Hey SSD crew ..

Over the past 2 years I've been making wild sfx / foley recordings. The source is my Sony D50 (D-50). Around a GAIN setting of 5 the self noise becomes annoying. I've been trying to clean these recordings up with the Sony Noise Reduction plugin. I'm recording clean, isolated without any distracting background sounds bleeding in from the locations. Its specifically the the D50's self noise I'm trying to remove.

I'm not thrilled with the results I'm getting with the Sony Noise Reduction plugin. I feel like the NR plug could be better. Has anyone compared the Sony NR to other NR plugs ? I have used the Isotope and Waves plugs but that was a few years back. Kinda forgetting how they sound and certainly can't A/B them right now ...

4 Answers 4


Sony NR is good and I have used it on a regular basis since 2001. It is actually particularly effective for the type of broadband noise your are wanting to remove but, as with any plug-ins of a similar nature, it works best when used in multiple passes of smaller increments (8-10dB) rather than trying to remove all the noise at once. Also, ensure that you are using Mode 2 or 3, as these are the most transparent. Personally, I use Mode 2 the most, as it provides a reasonable degree of noise reduction while still providing a natural result.

Having said that, personally I believe RX provides better results, particularly when dealing with more complex material. Once again, best results are to be had using multiple passes and smaller increments. Algorithm D in Advanced mode can give you fantastic results, but is very processor intensive and can take some time to run (Very relevant if you are on a tight deadline!).

I have used Waves X-Noise on occasion and, while it does sound quite natural, it has a tendency to "suck the air out of a recording" often leaving it sounding dull and lifeless. I believe this has something to do with the way their algorithm works with harmonics.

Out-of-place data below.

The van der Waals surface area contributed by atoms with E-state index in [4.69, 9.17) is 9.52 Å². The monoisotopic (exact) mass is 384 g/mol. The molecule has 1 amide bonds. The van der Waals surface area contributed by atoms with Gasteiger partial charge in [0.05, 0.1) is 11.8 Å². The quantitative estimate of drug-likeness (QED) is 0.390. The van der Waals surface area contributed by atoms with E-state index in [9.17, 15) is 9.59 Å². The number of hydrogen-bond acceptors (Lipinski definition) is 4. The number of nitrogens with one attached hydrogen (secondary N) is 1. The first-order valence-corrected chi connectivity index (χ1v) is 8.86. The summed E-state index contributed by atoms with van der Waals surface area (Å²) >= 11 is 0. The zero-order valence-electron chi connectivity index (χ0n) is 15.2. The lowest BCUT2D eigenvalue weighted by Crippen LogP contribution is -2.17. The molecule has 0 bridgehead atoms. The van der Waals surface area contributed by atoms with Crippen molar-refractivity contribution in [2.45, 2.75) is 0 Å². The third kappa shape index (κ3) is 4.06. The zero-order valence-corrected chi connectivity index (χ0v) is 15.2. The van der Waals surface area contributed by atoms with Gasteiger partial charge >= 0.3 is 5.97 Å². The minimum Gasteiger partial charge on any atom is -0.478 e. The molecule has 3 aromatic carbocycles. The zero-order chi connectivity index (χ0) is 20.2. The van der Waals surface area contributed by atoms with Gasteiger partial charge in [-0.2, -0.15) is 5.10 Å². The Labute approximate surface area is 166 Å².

Another important factor to bear in mind is that all of the above are sold as bundles, so you don't only get a broadband noise reduction plug-in, but also clip, click, crackle, impulse, spectral, band, harmonic, etc, depending on the bundle you choose. Now, just because one plug-in in a bundle is great, it doesn't automatically mean that the rest will be too. So, if you are planning to get just one, try to get the one that will suit your requirements best.

I am a huge iZotope supporter and usually turn to their products first, both for NR (RX) and mastering (Ozone). However, for click and crackle removal I usually find Sony NR to be more effective and, for hum removal, Waves X-Hum. Obviously finances don't always allow but, if possible, it is very helpful to have to or three options at your disposal - much in the same way that a studio wouldn't only have one mic to record everything. Every once in a while I find that my plug-in of choice is just not providing the desired results and, under those specific circumstances, I am often able to obtain better results a competitor's plug-in.

  • thanks for taking the time to write this post I really appreciate it
    – studio13
    Commented Aug 12, 2011 at 5:50

I usually use izotope and waves with pretty good results. Mostly a combination of both. Also Oxford has some reduction plugins.


Sound forge is very good at doing quick edits on single files, but to my ears the plugins are a bit ropey. Since purchasing izotope RX 2 about 6 months ago I've found more and more reasons to switch my effects editing workflow from Sound Forge to RX, and alot of this has to do with spectral editing and noise reduction. Also Waves WNS is very good.


Sound Forge Noise Reduction 2.0 is quite useable. In particular, the declicker is very effective (though used over-agressively it can get degrade the overall sound). The broadband noise reduction takes some experimentation to get good results.

I have also used the Waves Restoration suite. Their declicker is more transparent than that in SFNR, but refuses to declick some larger clicks. The broadband noise reduction can work very well, though the noise floor can sound rather electronic if you are going for a lot of noise reduction.

I just got iZotope RX2 (basic version). It is very impressive, and most other noise reduction suites do not have anything like spectral repair, which can be used to remove discrete sounds from a sound file. At about $300 street price as of this date, it is quite a bargain.

  • hey thanks for the feedback I appreciate that you posted
    – studio13
    Commented Mar 30, 2012 at 0:00

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